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    Quote Originally Posted by Voidmonster View Post
    You are correct! Which means I don’t have any before pictures. I was at least able to figure out when I bought it by searching all my ebay receipts. November 25, 2015.
    You bought that on my 50th birthday Zak!
    Very nice work on the restoration. Looks new.
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    "Give me six hours to chop down a tree and I will spend the first four sharpening the axe."
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    Senior Member BeJay's Avatar
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    Great work. When you say sanding drum, are you talking about a sleeveless drum on a drill? That has been my go to method for awhile now. I’ve not touched greaseless since I got my sleeveless method dialed in. Looks like you’re getting a great finish.

    I’m in a be east bay and I’m wearing a respirator for the smoke too. Lungs were burning at work yesterday so I figured I’d better do something.
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    B.J.

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    Quote Originally Posted by BeJay View Post
    Great work. When you say sanding drum, are you talking about a sleeveless drum on a drill? That has been my go to method for awhile now. I’ve not touched greaseless since I got my sleeveless method dialed in. Looks like you’re getting a great finish.

    I’m in a be east bay and I’m wearing a respirator for the smoke too. Lungs were burning at work yesterday so I figured I’d better do something.
    I’m using something like this

    I got the biggest one Woodcraft had, and also one of the cheap variety packs from Harbor Freight. I use all of them, but the one from Woodcraft is decidedly better.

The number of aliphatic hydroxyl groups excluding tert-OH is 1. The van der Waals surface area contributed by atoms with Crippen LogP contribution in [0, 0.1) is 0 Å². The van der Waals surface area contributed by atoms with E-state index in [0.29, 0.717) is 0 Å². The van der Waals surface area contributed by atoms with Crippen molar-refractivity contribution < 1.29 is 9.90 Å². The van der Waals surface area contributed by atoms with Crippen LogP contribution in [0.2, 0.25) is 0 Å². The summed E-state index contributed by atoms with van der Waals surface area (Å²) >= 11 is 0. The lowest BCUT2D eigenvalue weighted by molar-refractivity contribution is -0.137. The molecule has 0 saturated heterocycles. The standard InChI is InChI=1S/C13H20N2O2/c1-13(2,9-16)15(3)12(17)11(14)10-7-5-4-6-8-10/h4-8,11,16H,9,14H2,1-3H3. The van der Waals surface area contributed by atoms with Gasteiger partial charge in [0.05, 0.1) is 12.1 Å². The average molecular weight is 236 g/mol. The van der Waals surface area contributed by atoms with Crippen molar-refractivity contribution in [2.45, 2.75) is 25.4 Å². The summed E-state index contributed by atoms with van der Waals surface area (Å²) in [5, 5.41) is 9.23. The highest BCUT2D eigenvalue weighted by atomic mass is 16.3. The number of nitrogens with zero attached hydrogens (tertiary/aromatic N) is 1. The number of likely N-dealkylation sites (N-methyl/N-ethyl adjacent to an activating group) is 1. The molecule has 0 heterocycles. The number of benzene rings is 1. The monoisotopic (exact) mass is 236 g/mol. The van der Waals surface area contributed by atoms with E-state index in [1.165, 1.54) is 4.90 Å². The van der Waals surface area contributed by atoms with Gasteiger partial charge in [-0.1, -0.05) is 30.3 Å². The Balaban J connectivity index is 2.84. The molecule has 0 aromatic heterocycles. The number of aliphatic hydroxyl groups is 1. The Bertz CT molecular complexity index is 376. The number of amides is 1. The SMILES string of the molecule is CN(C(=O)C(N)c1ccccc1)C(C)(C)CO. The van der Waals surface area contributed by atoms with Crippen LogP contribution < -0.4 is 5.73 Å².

My drill press is a radial model, so I just rotate it 45 degrees and stick the drum on for sanding.

    I’ve never used the greasless compounds, but I do use fancy polishing sticks from Rio Grande on very hard fabric wheels. After a lot of experimentation I came to the conclusion that the ‘red’ compound is all I need.

    The sanding drum also provided lots of room for experimentation. I have a complete progression of micromesh metal specialty in 8x10 sheets that I cut for the drums, but it doesn’t actually work significantly better than regular old sandpaper.

    For regrinding I cut down 80 an 120 grit 3x20 sanding belts.

    I inch steadily toward a dedicated knife grinding rig with multiple wheel sizes.
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    -Zak Jarvis. Writer. Artist. Bon vivant.

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    Senior Member BeJay's Avatar
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    I also have a few from Lee Valley and the HF kit. I’ve got a 1” drum that’s fantastic for full hollow grinds. The trade off is that the paper doesn’t last very long on the smaller drum. My 2.5” (LV) seems to hit the sweet spot on larger blades. I find the larger drums can have a negative affect on the edge if I’m not careful.
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    B.J.

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    Captain ARAD. Voidmonster's Avatar
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    Quote Originally Posted by BeJay View Post
    I also have a few from Lee Valley and the HF kit. I’ve got a 1” drum that’s fantastic for full hollow grinds. The trade off is that the paper doesn’t last very long on the smaller drum. My 2.5” (LV) seems to hit the sweet spot on larger blades. I find the larger drums can have a negative affect on the edge if I’m not careful.
    Yup. I've flattened a couple rounded points by being hamfisted on the drum. More likely than not, I'll end up building some sort of a jig so I can precisely control angle (ideally one that could be repurposed on any grinder I use). On the flip side, if I'm being careful around the edge, the razors come out of the sanding process much quicker to get a bevel on because they're almost there already. They are, honestly, kitchen knife sharp at the end of the process.

    I'd probably also be closer to actually building a purpose-built polishing wheel using a coated leather surface on a wood wheel if it weren't for the fact that the tight-sewn buffing wheel I'm using has become almost as firm a surface as that'd be.
    -Zak Jarvis. Writer. Artist. Bon vivant.